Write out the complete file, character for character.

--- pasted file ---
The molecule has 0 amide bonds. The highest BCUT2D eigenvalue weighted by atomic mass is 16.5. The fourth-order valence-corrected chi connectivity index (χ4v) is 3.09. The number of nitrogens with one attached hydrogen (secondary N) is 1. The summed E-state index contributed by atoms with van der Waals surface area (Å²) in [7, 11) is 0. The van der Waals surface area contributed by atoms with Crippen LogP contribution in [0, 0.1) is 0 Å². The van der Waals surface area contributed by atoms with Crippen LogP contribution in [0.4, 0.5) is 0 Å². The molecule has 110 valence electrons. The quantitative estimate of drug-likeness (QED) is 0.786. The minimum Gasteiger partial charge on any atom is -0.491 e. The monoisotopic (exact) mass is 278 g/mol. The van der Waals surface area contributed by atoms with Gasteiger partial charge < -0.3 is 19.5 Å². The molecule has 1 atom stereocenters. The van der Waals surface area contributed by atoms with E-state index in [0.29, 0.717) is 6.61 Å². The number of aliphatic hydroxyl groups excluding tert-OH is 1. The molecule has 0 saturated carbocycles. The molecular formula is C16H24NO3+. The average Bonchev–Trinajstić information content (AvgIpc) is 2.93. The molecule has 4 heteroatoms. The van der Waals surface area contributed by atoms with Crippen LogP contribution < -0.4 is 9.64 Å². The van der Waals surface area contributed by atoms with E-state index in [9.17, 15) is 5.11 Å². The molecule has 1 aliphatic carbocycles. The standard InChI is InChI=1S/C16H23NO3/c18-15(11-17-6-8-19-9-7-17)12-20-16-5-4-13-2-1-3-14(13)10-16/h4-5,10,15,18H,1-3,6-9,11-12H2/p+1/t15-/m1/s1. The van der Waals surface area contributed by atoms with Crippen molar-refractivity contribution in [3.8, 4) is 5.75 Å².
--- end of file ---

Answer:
The molecule has 0 amide bonds. The highest BCUT2D eigenvalue weighted by atomic mass is 16.5. The fourth-order valence-corrected chi connectivity index (χ4v) is 3.09. The number of nitrogens with one attached hydrogen (secondary N) is 1. The summed E-state index contributed by atoms with van der Waals surface area (Å²) in [7, 11) is 0. The van der Waals surface area contributed by atoms with Crippen LogP contribution in [0, 0.1) is 0 Å². The van der Waals surface area contributed by atoms with Crippen LogP contribution in [0.4, 0.5) is 0 Å². The molecule has 110 valence electrons. The quantitative estimate of drug-likeness (QED) is 0.786. The minimum Gasteiger partial charge on any atom is -0.491 e. The monoisotopic (exact) mass is 278 g/mol. The van der Waals surface area contributed by atoms with Gasteiger partial charge < -0.3 is 19.5 Å². The molecule has 1 atom stereocenters. The van der Waals surface area contributed by atoms with E-state index in [0.29, 0.717) is 6.61 Å². The number of aliphatic hydroxyl groups excluding tert-OH is 1. The molecule has 0 saturated carbocycles. The molecular formula is C16H24NO3+. The average Bonchev–Trinajstić information content (AvgIpc) is 2.93. The molecule has 4 heteroatoms. The van der Waals surface area contributed by atoms with Crippen LogP contribution < -0.4 is 9.64 Å². The van der Waals surface area contributed by atoms with E-state index in [9.17, 15) is 5.11 Å². The molecule has 1 aliphatic carbocycles. The standard InChI is InChI=1S/C16H23NO3/c18-15(11-17-6-8-19-9-7-17)12-20-16-5-4-13-2-1-3-14(13)10-16/h4-5,10,15,18H,1-3,6-9,11-12H2/p+1/t15-/m1/s1. The van der Waals surface area contributed by atoms with Crippen molar-refractivity contribution in [3.8, 4) is 5.75 Å².